Writing Workshop: Dr. Seuss Style
Yesterday I mentioned that we read the Sneetches (while talking about some of the lessons about the Civil Rights Movement: Civil Rights Movement Lessons – Prejudice Stereotypes Groups and More). We talked for a long time about how it feels to be left out. We talked about fitting in and sometimes how it’s hurtful not to wear the right thing or look the right way. I told the kids a story about how when I was in 6th grade I had some hand-me-down bell bottom pants with flowers on the pockets that I got from my older sister. I loved those pants. I felt great in those pants… until… some girls in my class made fun of me. I never did wear those pants again. I was definitely not a star-belly sneetch in those pants! Anyway, we also talked about how groups form and how some groups of people/kids can make fun of others… for what they look like, what they wear, how they act or talk and so forth.
But the kids also just loved listening to the Dr. Seuss stories… we went on to read the other four stories in that book. For our writing workshop, I had the kids try writing in the style of Dr. Seuss. LD groaned and said he can’t rhyme (He then set off to write without further fuss, I should add.) I always write at the same time the kids do… and whipped this out because LD’s groan made me chuckle:
I’m not going to do it, you can’t make me rhyme
I won’t put a word in my notebook this time.
I’ll throw my notebook up in the air
I’ll pout and I’ll frown — I’ll scream in despair.
No way I can think of a story to tell
The words just won’t come out very well.
Perhaps I should throw my journal away
Torch it and burn it this awful day.
Rhymes and words don’t go together
I won’t do it- seriously – not ever!
I can’t think of any words that rhyme
Don’t torture me during writing time!
Both LD and DD came up with pretty good stories… and even ED hauled out her writing notebook and put down rhyming words. We all were excited to share our writing with each other that day!
Do you want to learn more about starting your own Homeschool Writing Workshop? Here are some related posts:
- Creating a Homeschool Writing Workshop – Post #1 — How/Why we needed a change in our writing program
- Creating a Homeschool Writing Workshop – Post #2: Creating a Writing Workshop Area and Materials to Have on Hand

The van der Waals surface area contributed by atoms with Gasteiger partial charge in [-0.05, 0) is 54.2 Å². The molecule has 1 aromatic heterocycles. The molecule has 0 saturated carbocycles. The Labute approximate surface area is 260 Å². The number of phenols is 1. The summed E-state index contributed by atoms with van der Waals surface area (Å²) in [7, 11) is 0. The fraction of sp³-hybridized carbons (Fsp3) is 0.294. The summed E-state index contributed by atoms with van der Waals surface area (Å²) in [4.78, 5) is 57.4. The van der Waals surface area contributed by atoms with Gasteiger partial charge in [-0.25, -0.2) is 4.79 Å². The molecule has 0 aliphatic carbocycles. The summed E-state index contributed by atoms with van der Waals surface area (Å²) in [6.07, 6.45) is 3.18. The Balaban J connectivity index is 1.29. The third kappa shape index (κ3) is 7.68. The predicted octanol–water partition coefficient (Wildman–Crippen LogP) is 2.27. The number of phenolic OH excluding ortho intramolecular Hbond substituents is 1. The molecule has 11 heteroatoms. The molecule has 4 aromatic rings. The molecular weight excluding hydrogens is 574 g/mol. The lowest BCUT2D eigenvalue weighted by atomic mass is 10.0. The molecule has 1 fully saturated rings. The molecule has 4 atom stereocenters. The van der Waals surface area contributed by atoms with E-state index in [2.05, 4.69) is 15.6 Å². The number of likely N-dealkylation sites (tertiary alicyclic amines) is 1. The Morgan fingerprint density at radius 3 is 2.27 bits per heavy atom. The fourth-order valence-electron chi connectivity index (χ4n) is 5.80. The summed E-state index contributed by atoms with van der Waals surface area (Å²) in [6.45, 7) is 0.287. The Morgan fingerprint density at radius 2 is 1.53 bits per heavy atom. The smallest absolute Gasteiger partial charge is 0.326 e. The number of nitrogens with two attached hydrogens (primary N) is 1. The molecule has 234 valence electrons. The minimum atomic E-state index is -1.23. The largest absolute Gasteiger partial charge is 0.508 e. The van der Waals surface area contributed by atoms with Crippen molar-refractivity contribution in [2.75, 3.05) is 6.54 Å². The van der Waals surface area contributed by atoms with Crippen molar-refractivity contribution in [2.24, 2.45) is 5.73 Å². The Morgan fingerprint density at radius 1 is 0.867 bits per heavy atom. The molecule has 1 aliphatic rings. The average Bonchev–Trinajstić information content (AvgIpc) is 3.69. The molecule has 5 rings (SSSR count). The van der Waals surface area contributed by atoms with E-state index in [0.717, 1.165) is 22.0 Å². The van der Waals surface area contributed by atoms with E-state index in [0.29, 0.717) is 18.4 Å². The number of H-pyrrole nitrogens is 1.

- Creating a Writing Workshop Post #3: This post is about Mini-Lessons during writing time, mentor texts and includes reviews of 8 or 9 writing books that you might find helpful.
- Writing Resource Pack: This is a post about the 30-page pack I made for our writing workshop. Reference pages on the 6 +1 Wri ting Traits, Mini-Lessons, the types of writing, creating a powerful beginning, techniques for ending a story/paper, and so forth. (These writing resources are free to download.)
- Writing Workshop: Dr. Seuss Style: The kids and I had fun writing in the style of Dr. Seuss!
- Biography Research Paper Resource Pack
- Practical Pointers for Working with a Reluctant Writer (or any Writer)
- Writing Activity to Spark Kids’ Imagination!
- 40 Journal Writing Prompts (Free Printable)
- Animal Portfolio Project: writing, art and geography activities that go with any animals… With many activities to choose from. Writing activities include both fiction and non-fiction suggestions such as
- Write a speech or a letter to the president on why your animal needs protection in the wild.
- Menu: Create a humorous menu at a restaurant where your animals would like to eat.
- WWII Portfolio Project
- Writing Workshop: What We’re Doing for Writing This Fall
- Writing Workshop Rules! Why the Writing Workshop continues to work so well in our homeschool.
Mini-Lessons to Use in a Writing Workshop:
- What makes a good book or story?
- Make your story come alive with details and description.
- Creating Interesting Characters
- Story Openings: Set the mood or feeling of your story
- Gathering story ideas from your own life
- Alliteration and more
Come visit us at the Homeschool Den Facebook Page! We’d love to hear what you’re doing for writing and what works well for you.